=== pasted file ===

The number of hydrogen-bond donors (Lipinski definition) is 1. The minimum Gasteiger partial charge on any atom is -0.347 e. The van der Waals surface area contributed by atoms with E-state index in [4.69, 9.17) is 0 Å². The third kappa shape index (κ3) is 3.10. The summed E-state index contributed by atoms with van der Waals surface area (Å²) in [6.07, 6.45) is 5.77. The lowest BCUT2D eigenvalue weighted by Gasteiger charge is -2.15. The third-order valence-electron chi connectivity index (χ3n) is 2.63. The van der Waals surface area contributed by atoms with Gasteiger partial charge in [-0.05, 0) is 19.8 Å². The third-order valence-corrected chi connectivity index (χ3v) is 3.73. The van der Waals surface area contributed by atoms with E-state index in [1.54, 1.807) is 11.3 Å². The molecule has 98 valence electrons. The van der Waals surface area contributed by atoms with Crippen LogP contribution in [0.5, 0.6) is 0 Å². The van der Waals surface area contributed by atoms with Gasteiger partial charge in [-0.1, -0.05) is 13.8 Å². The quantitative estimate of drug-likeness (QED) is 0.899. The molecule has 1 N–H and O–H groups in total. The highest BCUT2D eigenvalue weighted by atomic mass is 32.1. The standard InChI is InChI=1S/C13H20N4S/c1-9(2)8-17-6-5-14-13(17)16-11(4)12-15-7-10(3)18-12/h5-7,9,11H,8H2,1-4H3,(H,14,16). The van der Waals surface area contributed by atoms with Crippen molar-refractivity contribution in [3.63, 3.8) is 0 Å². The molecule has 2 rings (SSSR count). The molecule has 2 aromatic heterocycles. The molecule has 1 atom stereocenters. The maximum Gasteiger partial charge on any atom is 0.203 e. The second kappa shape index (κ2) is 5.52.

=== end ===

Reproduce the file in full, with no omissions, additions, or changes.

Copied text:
The number of hydrogen-bond donors (Lipinski definition) is 1. The minimum Gasteiger partial charge on any atom is -0.347 e. The van der Waals surface area contributed by atoms with E-state index in [4.69, 9.17) is 0 Å². The third kappa shape index (κ3) is 3.10. The summed E-state index contributed by atoms with van der Waals surface area (Å²) in [6.07, 6.45) is 5.77. The lowest BCUT2D eigenvalue weighted by Gasteiger charge is -2.15. The third-order valence-electron chi connectivity index (χ3n) is 2.63. The van der Waals surface area contributed by atoms with Gasteiger partial charge in [-0.05, 0) is 19.8 Å². The third-order valence-corrected chi connectivity index (χ3v) is 3.73. The van der Waals surface area contributed by atoms with E-state index in [1.54, 1.807) is 11.3 Å². The molecule has 98 valence electrons. The van der Waals surface area contributed by atoms with Crippen LogP contribution in [0.5, 0.6) is 0 Å². The van der Waals surface area contributed by atoms with Gasteiger partial charge in [-0.1, -0.05) is 13.8 Å². The quantitative estimate of drug-likeness (QED) is 0.899. The molecule has 1 N–H and O–H groups in total. The highest BCUT2D eigenvalue weighted by atomic mass is 32.1. The standard InChI is InChI=1S/C13H20N4S/c1-9(2)8-17-6-5-14-13(17)16-11(4)12-15-7-10(3)18-12/h5-7,9,11H,8H2,1-4H3,(H,14,16). The van der Waals surface area contributed by atoms with Crippen molar-refractivity contribution in [3.63, 3.8) is 0 Å². The molecule has 2 rings (SSSR count). The molecule has 2 aromatic heterocycles. The molecule has 1 atom stereocenters. The maximum Gasteiger partial charge on any atom is 0.203 e. The second kappa shape index (κ2) is 5.52.